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Japan frees U.S. dad accused of snatching kids

Though freed from a Japanese jail after attempting to abduct his own children from his ex-wife, an American businessman remains emotionally devastated by the knowledge that he may never see his 8-year-old son and 6-year-old daughter again.“He’s been traumatized. It’s very difficult to talk about. It’s very emotional,” Christopher Savoie’s wife, Amy Savoie, told TODAY’s Ann Curry Thur
/ Source: TODAY staff and wire

Though freed from a Japanese jail after attempting to abduct his own children from his ex-wife, an American businessman remains emotionally devastated by the knowledge that he may never see his 8-year-old son and 6-year-old daughter again.

“He’s been traumatized. It’s very difficult to talk about. It’s very emotional,” Christopher Savoie’s wife, Amy Savoie, told TODAY’s Ann Curry Thursday in an interview from Nashville, Tenn. “His children are basically dead to him now. It’s horrible, and I don’t know how a parent goes forward from that kind of devastation. Our lives have been completely dismantled by this tragedy.”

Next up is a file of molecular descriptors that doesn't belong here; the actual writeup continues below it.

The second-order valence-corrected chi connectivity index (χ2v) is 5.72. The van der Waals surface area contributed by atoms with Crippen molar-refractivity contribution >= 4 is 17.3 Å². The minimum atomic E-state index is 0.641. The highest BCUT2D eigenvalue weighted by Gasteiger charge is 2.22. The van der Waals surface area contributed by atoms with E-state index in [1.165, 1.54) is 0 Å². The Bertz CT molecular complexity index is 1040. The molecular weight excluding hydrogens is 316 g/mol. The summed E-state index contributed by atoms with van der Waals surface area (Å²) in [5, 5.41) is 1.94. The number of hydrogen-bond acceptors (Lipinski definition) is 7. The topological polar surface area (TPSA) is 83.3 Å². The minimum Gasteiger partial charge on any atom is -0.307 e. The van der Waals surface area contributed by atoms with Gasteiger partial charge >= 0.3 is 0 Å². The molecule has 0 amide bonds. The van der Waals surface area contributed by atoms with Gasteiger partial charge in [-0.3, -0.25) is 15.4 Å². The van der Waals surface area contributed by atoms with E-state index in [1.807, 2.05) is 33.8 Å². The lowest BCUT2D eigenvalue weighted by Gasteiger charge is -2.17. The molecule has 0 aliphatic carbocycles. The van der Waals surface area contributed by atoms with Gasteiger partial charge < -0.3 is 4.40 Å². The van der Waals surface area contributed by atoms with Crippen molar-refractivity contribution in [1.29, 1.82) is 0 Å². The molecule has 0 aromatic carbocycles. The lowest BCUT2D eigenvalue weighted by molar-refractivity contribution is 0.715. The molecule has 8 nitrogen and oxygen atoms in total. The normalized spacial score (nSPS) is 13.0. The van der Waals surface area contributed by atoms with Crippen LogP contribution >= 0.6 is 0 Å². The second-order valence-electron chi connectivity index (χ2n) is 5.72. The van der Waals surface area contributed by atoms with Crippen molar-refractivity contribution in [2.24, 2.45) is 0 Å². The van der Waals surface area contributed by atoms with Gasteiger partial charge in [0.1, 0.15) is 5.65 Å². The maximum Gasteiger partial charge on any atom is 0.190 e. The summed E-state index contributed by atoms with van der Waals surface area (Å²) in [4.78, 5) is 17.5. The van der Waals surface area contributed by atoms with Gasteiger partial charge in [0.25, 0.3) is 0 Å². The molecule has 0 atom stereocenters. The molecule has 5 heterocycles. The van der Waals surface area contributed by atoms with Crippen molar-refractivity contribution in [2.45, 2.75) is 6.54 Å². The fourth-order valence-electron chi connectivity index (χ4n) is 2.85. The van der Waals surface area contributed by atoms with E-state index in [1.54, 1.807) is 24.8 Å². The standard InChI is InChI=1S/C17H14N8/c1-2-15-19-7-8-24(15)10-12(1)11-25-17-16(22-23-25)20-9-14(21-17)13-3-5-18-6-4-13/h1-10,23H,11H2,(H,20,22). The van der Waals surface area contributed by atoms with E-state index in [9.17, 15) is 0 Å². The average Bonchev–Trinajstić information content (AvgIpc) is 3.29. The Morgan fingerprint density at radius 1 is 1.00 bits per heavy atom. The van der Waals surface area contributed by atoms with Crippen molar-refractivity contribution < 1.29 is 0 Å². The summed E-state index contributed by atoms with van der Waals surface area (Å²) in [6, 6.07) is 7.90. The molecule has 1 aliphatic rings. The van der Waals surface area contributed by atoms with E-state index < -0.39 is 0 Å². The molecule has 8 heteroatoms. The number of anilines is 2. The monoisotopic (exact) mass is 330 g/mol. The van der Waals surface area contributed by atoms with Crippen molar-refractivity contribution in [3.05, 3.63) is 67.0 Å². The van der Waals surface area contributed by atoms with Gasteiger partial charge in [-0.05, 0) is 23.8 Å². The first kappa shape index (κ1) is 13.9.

Christopher Savoie was released Thursday after 18 days in custody. He was jailed after he abducted his children, Isaac and Rebecca, in southern Japan as his ex-wife was walking them to school.

Divorce, then disappearance

Savoie had married Japanese native Noriko Savoie and lived with her in Japan from 2001 to 2008 while he ran a company he founded. According to ABC News, he had become a Japanese citizen while in that country.

But the marriage soured, and after the couple moved to Franklin, Tenn., they divorced in January of this year. In April, Noriko took the children with her, with a court’s permission, on vacation to Japan. She returned with them, but two weeks later disappeared with the children.

Although Christopher Savoie had custody rights in the United States, in Japan, he had none. Unlike most developed countries, Japan has never signed a Hague Treaty guaranteeing custody rights to parents in international divorces. In Japan, the law allows one parent — usually the mother — to have exclusive custody in such cases.